Drawing from medieval chivalric culture, the prose romance was a popular early modern genre featuring stories of courtship, combat, and travel. Flourishing at the same moment as the growing English trade with the Eastern Mediterranean, prose romances adopted both Eastern settings and new conceptions of masculinity - commercial rather than chivalric, erotic rather than militant. Knights in Arms moves beyond the best-known examples of the genre, such as Philip Sidney's Arcadia, to consider the broad range of texts which featured the Eastern Mediterranean in this era. Goran Stanivukovic highlights how eroticism within prose romances, particularly homoerotic desire, facilitated commercial, cross-ethnic, and cross-cultural interactions, shaping European knowledge and conceptions of the Mediterranean and the Ottoman Empire. Through his careful examination of these lesser known works, Stanivukovic sheds important light on early modern trade, Mediterranean politics, and the changing meaning of masculinity in an age of commercial expansion.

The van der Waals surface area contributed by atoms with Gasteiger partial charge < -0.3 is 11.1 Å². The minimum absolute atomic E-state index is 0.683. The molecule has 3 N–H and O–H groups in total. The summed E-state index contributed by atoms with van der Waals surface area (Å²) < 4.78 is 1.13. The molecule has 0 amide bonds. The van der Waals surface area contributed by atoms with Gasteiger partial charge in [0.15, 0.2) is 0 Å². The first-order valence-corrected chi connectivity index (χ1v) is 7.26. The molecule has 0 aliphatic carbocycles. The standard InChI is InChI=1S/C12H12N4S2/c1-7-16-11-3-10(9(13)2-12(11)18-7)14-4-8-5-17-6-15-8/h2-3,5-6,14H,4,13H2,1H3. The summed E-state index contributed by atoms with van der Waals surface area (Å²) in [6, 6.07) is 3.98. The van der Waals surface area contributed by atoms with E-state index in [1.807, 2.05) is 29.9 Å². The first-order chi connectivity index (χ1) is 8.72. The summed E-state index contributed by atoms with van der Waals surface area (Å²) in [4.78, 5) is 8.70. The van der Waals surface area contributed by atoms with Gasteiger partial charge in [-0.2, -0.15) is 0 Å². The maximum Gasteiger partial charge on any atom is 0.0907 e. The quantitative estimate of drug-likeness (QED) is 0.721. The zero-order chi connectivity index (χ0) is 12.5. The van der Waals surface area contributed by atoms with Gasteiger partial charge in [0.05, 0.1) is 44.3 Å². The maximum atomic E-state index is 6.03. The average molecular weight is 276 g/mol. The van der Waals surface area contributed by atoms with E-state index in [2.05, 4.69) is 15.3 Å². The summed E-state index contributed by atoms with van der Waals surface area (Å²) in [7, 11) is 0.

Goran Stanivukovic is a professor in the English Department at Saint Mary's University in Halifax, Nova Scotia.
Preface Introduction: Mapping Territories Part I: The Knight and Romances of Trade 1. Purchasing Kingdoms in the Eastern Mediterranean 2. The Knight on the Silk Road 3. The Marriage of Merchant Kingdoms in Romances of Men Part II: Intimacy, Sexuality, and Queer Levant 4. Desire and Knightly Masculinity 5. Cruising the Eastern Mediterranean: The Knight, the Friend, the Favourite, and Homoerotic Romance Afterword: Mediterranean Masculinities